MATERIALS AND METHODS
We obtained clinical data from the electronic health records of four University of California hospitals offering diverse clinical services. All data were collected during routine clinical care. The UCLA IRB provided approval.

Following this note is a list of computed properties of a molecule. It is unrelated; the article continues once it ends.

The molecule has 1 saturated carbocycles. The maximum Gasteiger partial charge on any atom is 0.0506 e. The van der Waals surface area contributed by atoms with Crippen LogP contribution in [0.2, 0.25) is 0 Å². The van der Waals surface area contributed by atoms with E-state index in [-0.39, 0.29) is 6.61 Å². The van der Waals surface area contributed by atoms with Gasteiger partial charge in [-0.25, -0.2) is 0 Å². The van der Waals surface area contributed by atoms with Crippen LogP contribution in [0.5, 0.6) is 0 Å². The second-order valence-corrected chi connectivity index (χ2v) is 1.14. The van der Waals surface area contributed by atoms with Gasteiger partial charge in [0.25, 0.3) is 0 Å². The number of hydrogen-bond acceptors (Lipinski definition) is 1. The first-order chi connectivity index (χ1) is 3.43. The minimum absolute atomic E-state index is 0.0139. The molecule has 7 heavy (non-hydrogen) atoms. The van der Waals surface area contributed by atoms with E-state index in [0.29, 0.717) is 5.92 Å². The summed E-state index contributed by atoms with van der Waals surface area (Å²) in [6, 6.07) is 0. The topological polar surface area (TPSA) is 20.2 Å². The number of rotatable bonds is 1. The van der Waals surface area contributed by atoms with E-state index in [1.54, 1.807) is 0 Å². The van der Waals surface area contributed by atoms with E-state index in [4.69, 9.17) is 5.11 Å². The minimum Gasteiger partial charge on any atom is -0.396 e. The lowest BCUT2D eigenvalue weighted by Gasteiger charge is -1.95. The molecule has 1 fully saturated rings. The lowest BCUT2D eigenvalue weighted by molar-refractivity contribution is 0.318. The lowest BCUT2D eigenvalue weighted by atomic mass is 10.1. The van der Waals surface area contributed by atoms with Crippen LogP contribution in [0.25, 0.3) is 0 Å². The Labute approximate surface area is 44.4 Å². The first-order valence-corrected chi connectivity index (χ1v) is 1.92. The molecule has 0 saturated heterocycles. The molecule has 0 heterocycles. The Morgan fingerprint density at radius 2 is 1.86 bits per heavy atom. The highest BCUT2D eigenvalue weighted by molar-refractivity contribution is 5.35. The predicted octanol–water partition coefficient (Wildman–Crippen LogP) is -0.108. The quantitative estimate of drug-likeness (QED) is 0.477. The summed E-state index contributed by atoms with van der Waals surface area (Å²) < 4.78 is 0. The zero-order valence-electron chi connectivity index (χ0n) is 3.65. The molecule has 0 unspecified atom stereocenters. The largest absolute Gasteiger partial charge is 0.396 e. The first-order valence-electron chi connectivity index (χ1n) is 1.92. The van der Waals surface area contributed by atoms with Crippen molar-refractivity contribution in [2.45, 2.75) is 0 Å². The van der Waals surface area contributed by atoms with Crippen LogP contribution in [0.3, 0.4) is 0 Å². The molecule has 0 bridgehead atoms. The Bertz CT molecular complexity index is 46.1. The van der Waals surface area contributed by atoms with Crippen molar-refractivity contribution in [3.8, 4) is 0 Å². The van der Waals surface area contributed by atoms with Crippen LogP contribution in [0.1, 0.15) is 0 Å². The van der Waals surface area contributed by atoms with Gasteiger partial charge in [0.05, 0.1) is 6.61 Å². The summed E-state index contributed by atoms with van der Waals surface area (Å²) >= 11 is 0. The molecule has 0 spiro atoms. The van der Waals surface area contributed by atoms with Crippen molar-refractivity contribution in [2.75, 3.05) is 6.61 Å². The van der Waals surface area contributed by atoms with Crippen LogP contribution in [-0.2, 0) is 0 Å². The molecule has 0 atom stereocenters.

We defined “sepsis” as suspected infection with organ dysfunction, including syndromes previously called severe sepsis and septic shock, based on Sepsis-3.18 Other definitions were based on the CMS core measure SEP-1 (National Quality Forum #0500).14 “Time zero” of sepsis was determined using an automated algorithm (Appendix 1 in the Electronic Supplementary Material). To validate this process, time zero as identified by the automated algorithm was compared against the “time of presentation date” identified by trained chart abstracters in the subset of patients who underwent review for official SEP-1 reporting (Appendix 2 in the Electronic Supplementary Material). Another validation was performed comparing time zero from the automated algorithm against provider notes in a second subset with hospital-onset sepsis. Community-onset and hospital-onset were defined by time zero in the ED and on an inpatient unit, respectively.